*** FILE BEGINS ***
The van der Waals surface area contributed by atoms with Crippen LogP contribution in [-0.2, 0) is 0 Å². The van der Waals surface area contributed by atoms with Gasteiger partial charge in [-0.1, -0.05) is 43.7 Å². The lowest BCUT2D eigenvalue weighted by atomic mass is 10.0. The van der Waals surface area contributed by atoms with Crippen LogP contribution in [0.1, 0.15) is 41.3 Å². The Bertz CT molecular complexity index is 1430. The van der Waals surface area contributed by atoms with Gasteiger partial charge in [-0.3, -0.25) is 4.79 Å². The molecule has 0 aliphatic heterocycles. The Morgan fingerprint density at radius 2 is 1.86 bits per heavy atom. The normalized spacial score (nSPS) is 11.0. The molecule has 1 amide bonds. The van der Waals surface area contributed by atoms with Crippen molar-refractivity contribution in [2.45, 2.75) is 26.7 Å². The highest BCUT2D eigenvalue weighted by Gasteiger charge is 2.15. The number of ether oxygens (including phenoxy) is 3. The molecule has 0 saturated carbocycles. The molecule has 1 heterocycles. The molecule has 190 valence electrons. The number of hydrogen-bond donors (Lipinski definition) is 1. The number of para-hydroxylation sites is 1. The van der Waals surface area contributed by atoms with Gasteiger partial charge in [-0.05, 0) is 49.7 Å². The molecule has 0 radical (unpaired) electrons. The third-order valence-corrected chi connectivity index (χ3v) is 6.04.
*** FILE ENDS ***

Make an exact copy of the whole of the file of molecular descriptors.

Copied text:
The van der Waals surface area contributed by atoms with Crippen LogP contribution in [-0.2, 0) is 0 Å². The van der Waals surface area contributed by atoms with Gasteiger partial charge in [-0.1, -0.05) is 43.7 Å². The lowest BCUT2D eigenvalue weighted by atomic mass is 10.0. The van der Waals surface area contributed by atoms with Crippen LogP contribution in [0.1, 0.15) is 41.3 Å². The Bertz CT molecular complexity index is 1430. The van der Waals surface area contributed by atoms with Gasteiger partial charge in [-0.3, -0.25) is 4.79 Å². The molecule has 0 aliphatic heterocycles. The Morgan fingerprint density at radius 2 is 1.86 bits per heavy atom. The normalized spacial score (nSPS) is 11.0. The molecule has 1 amide bonds. The van der Waals surface area contributed by atoms with Crippen molar-refractivity contribution in [2.45, 2.75) is 26.7 Å². The highest BCUT2D eigenvalue weighted by Gasteiger charge is 2.15. The number of ether oxygens (including phenoxy) is 3. The molecule has 0 saturated carbocycles. The molecule has 1 heterocycles. The molecule has 190 valence electrons. The number of hydrogen-bond donors (Lipinski definition) is 1. The number of para-hydroxylation sites is 1. The van der Waals surface area contributed by atoms with Gasteiger partial charge in [-0.05, 0) is 49.7 Å². The molecule has 0 radical (unpaired) electrons. The third-order valence-corrected chi connectivity index (χ3v) is 6.04.